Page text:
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Midtown Camera & Electronics


As soon as we entered Midtown, the products we encountered were practical household items, such as clocks and telephones. However, once we ventured into the store we saw many different recognizable and unrecognizable types of merchandise.  Some products we found in the store were hair dryers, headphones, video games, DVDs, CDs and CD players, cassettes and cassette players, amplifiers, calculators, cameras, digital prints, and trimmers. Visiting many stores, it was very welcoming to see some companies like Revlon, SONY, Conair, and Nintendo DS.

Various DS Games on the shelf

One thing that stood out the most was the different type of media products the store sold. The first non-educational game we saw that was sold in a store was the Mario series for the Nintendo DS. However, the other games were all Jewish or educational games. No games containing violence or profanity could be found. These stocks showed the stores reaction to the supply and demand of its community, better explained in the interview with the storeowner.

The types of music sold were also limited to Jewish music. Not only was there no mainstream music, but also all the CD cover and names were written in Jewish.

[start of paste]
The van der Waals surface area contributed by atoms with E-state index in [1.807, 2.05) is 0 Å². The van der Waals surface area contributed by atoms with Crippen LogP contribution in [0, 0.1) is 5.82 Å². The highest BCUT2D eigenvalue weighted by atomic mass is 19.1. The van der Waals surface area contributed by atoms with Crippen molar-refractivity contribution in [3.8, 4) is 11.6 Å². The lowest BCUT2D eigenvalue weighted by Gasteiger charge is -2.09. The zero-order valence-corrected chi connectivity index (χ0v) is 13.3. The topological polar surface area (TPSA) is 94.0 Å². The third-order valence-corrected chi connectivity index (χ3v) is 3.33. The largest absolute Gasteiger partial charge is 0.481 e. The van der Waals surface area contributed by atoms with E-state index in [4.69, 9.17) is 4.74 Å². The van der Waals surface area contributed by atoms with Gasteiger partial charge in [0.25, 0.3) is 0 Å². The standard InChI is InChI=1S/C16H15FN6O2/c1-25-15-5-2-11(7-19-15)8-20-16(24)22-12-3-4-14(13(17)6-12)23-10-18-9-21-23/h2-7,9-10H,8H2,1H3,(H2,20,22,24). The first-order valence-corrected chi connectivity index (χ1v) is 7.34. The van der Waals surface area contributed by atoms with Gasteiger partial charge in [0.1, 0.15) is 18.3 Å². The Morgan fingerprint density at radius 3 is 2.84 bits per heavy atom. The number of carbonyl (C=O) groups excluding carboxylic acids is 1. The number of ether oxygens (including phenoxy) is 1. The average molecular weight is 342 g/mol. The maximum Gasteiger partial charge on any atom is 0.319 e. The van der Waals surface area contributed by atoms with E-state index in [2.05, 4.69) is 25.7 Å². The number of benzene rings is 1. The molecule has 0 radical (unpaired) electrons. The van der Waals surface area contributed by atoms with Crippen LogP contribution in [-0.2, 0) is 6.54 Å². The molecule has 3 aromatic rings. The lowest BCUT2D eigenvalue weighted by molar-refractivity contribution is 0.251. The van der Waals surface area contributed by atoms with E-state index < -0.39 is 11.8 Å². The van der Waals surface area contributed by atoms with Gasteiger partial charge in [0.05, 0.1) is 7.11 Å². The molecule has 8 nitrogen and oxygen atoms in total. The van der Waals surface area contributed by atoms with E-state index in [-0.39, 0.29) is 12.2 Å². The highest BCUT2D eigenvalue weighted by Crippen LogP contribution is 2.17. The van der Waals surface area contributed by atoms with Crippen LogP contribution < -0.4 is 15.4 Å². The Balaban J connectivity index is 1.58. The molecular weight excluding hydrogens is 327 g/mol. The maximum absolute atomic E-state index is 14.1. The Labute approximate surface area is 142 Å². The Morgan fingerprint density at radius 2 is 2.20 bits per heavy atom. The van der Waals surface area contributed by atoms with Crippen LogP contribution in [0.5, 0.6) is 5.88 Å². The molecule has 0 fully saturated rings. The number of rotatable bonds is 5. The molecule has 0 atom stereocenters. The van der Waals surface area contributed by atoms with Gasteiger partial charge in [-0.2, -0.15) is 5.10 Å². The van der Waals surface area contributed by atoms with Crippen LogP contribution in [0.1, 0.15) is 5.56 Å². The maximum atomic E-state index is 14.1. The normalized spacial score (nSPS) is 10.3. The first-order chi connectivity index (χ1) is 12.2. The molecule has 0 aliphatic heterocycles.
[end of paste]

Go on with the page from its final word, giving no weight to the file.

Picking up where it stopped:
We initially were interested in this store because of a particular sign outside displayed on Midtown’s window. It read New York Lottery. Being in a Hasidic enclave, we were surprised that something as addicting as gambling could be allowed. Behind the store counter hung various scratch cards and a machine checking the numbers for the Mega Millions. But it wasn’t just inside the store. Inside the store was a trashcan filled with scratch cards and Mega Million tickets.


The interview at Midtown Camera & Electronics was definitely our most insightful and helpful interviews. The storeowner was willing to answer our questions even though the store was very busy even though, once again, he refused to give us his name. When he was not dealing with a customer he answered each and every question we had for him.

We found out that the store had been around for 17 years. He stated that during these 17 years, he has kept up with the recent trends, which we found to be some what true as he had iPhone cases but was also selling cassette players. What we found out that was surprising was that he did not sell television sets.

While waiting for the storeowner when he was busy, we walked around observing the store more and was interested that the only video games that were sold we Mario and very educational games. He revealed to us that the reason why he didn’t sell any violent video games was because the only people who play video games in the community were kids and he did not want to be responsible for selling violent video games to children or to allow parents to let their children play these games.

Along with Princess Boutique, the storeowner for this store made the same exact statement about demand. When we questioned about the music that was sold in the store, he simply said, “Why sell music that the people do not listen to? It would be a waste of my money to try and sell the CD’s that people here would not listen to.” This being the second time we were hearing a variation of this concept, we were satisfied with the answers that we were able to acquire.

Right before leaving the store, we asked the storeowner if the selling of lottery was a problem in the community. He simply stated no and went about his own business.

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